• There have also been concerns raised that some delays may be linked to the fact that by 2014 the Petroleum Agency of South Africa had already leased about 95% of our oceans to large companies for oil and gas exploration.
  • South Africa’s Government has not even started investing in green energy yet. On the contrary, it carries on allowing the expansion of coal mining and fossil fuels investments. Many countries of the third world are far more advanced than South Africa in this sense. The Government should finally put green investments in its agenda and stop allowing these sorts of explorations.
  • In addition, and very worryingly, it has been reported that Chinese vessels are allowed to overfish in South African waters and that they regularly abandon industrial fishnets, once damaged, in the water; this has been reported to severely affect marine life as well as single-use plastic still heavily used at any industrial level in South Africa.
  • Sewerage outfalls of big cities like Cape Town are already pouring an average of 40  million litres of untreated sewage per day, with their chemical content, straight into the ocean from the submerged outfall pipes located normally within 2 km offshore. In this context of marine environmental dis-attention, drilling oil near or upstream protected areas full of genuine and untouched ecosystems should be avoided and unmistakably forbidden.
  1. Conclusions
  • A catastrophic oil spill pollutes tens of thousands of kilometres in a very short space of time as the oil is carried by currents. Methods used to reduce the severity of an oil spill, such as chemical dispersants, are also known to have detrimental environmental impacts, persisting in the environment for years after a spill. The Gulf of Mexico oil spill can be made an example of how offshore oil and gas drilling causes detrimental effects to the ecosystem.
  • We are under the impression that all tiers of Government are promoting the idea of allowing these activities to go ahead without proper and meaningful consultation with the public communities. This type of reaction from Government is contradictory because whilst they are promoting tourism with the main focus on the Sardine shoals, whales and dolphin sighting points, beautiful marine nurseries, various bird life and small B&BS which thrive on our beautiful beaches and ocean, they are destroying or allowing the destruction of this beautiful ocean we have. It seems that the offshore oil and gas project will only benefit the elite and rich people of society whereby once again the poor gets dealt a raw deal.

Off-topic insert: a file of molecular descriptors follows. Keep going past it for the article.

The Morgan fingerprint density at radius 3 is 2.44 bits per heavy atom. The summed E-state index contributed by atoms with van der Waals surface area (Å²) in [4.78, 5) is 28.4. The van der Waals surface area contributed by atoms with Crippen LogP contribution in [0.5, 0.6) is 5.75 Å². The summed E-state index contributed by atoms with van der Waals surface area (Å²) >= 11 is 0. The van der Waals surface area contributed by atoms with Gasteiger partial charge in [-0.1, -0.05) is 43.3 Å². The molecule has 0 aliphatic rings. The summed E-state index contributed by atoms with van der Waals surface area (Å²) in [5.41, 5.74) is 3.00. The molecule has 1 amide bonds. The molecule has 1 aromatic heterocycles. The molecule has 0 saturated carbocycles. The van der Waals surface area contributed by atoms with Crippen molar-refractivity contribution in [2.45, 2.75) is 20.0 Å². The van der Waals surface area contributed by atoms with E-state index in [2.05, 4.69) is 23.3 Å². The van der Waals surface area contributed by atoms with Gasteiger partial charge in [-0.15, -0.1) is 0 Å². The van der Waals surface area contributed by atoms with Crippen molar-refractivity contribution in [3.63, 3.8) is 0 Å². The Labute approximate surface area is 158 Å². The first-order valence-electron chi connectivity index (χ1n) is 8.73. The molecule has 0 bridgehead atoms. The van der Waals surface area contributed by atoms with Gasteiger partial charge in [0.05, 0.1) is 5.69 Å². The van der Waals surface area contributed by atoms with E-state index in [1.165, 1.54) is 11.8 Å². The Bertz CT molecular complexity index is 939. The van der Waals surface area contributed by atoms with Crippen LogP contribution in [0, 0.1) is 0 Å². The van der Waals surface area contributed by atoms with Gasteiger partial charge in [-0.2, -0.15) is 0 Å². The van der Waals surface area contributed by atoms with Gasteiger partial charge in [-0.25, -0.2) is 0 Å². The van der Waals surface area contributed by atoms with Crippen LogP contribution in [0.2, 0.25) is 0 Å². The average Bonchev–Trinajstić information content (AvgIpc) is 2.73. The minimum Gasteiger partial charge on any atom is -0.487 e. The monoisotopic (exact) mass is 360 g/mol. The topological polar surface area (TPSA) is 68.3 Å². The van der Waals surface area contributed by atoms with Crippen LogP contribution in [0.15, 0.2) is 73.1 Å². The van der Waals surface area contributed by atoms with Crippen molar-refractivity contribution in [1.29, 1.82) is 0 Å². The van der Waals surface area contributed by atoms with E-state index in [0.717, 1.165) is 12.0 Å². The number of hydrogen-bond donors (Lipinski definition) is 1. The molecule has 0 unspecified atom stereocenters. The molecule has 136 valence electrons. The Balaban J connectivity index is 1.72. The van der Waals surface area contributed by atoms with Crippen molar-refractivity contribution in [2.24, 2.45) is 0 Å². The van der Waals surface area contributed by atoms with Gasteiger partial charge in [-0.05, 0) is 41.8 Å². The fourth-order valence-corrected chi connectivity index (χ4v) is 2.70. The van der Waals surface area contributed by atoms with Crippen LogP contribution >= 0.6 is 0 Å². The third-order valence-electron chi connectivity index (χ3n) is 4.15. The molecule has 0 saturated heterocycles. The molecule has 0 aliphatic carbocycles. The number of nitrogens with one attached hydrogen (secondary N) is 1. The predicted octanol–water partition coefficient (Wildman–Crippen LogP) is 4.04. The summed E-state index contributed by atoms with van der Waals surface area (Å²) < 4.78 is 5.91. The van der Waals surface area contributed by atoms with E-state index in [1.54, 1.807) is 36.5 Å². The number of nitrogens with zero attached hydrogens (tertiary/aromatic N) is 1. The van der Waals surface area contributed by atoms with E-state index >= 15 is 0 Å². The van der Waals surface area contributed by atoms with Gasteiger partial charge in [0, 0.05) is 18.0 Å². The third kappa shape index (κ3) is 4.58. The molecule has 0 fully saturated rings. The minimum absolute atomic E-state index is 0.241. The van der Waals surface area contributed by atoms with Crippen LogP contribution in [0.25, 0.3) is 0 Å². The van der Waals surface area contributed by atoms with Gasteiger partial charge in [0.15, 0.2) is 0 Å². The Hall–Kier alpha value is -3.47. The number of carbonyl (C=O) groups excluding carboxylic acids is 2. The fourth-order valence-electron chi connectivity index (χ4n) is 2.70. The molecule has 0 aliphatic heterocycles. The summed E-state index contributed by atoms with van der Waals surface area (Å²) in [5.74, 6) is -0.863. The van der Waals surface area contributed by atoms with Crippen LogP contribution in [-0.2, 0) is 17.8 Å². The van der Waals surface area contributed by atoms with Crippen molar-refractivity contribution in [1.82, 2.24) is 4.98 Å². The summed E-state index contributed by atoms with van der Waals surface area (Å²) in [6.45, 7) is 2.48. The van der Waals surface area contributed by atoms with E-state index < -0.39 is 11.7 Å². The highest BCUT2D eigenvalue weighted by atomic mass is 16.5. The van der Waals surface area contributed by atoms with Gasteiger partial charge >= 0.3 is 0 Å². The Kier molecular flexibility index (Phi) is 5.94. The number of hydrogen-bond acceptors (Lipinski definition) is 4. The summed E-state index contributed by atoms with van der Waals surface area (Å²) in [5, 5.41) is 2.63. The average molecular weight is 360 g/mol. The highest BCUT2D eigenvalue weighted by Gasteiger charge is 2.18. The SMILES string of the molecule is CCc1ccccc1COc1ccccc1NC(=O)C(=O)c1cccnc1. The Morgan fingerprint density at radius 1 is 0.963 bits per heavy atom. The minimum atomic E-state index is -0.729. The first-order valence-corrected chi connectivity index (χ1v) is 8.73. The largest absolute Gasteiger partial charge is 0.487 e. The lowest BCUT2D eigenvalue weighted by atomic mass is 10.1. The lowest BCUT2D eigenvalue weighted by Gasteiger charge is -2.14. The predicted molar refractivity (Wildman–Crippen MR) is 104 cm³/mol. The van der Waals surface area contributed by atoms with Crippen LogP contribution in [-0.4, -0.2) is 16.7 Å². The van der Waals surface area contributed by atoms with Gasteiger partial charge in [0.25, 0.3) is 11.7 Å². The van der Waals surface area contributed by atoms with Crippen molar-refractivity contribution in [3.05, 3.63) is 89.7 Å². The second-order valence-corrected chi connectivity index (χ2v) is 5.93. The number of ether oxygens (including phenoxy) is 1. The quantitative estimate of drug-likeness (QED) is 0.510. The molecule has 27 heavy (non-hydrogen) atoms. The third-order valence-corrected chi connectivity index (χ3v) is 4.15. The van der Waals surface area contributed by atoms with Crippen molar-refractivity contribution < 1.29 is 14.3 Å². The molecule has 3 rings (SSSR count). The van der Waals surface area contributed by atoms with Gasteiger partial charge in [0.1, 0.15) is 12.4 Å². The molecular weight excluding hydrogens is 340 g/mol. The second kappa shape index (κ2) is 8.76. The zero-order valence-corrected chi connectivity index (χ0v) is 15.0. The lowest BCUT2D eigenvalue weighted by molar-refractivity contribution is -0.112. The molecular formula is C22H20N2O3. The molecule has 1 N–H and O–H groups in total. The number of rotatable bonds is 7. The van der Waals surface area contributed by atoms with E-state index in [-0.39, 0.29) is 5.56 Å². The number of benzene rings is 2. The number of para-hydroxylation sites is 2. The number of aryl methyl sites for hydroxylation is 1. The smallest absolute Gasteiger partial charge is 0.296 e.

• Considering the high risk of pollution and disaster in one of the strongest currents in the world, plus the scant employment opportunities that the offshore oil and gas industry offers South Africans, the market, legislative and governance uncertainties and lack of public participation within this sector, and the economic importance of our fisheries, leisure and tourism industries dependent on functional healthy oceans, we must question the logic of extracting a fuel that produces further climate change and ocean acidification acceleration.
  •  

Links:

  1. Protected Species and Areas: The Coelacanths

https://www.int-res.com/articles/meps/161/m161p001.pdf

https://www.jstor.org/stable/24859008

https://www.nationalgeographic.com/animals/fish/group/coelacanths/

http://www.photodestination.co.za/marine-protected-areas-in-south-africa.html

http://wwf.panda.org/?208413/Endangered-seabirds-and-other-marine-species-protected-in-huge-new-South-African-marine-protected-area

https://showme.co.za/secunda/lifestyle/threatened-fish-in-sa-waters/

https://www.aquarium.co.za/blog/entry/marine-protected-areas

https://www.westerncape.gov.za/general-publication/protecting-our-marine-life-0

https://www.aquarium.co.za/blog/entry/sassi-red-listed-fish-species-of-the-two-oceans-aquarium

https://www.saiia.org.za/wp-content/uploads/2018/07/saia_spb_176_-harris-Lombard_20180711.pdf

Marine Protected Areas (MPAs)

https://www.saambr.org.za/wp-content/uploads/2018/10/Fact-Sheet-3-MPA.pdf

https://www.marineprotectedareas.org.za/

https://www.pressreader.com/south-africa/sunday-tribune/20180415/281758449875052

South Africa announces new Marine Protected Area Network

https://www.businessinsider.co.za/here-is-where-sas-20-new-marine-protected-areas-will-be-theyll-protect-1000-year-old-coral-and-seas-slugs-that-have-cancer-fighting-compounds-2018-10

South Africa’s oceans get much needed protection

https://saiia.org.za/wp-content/uploads/2018/08/saia_spi_58_purdon_20180620.pdf

https://www.theguardian.com/environment/2018/aug/17/older-than-dinosaurs-last-south-african-coelacanths-threatened-by-oil-exploration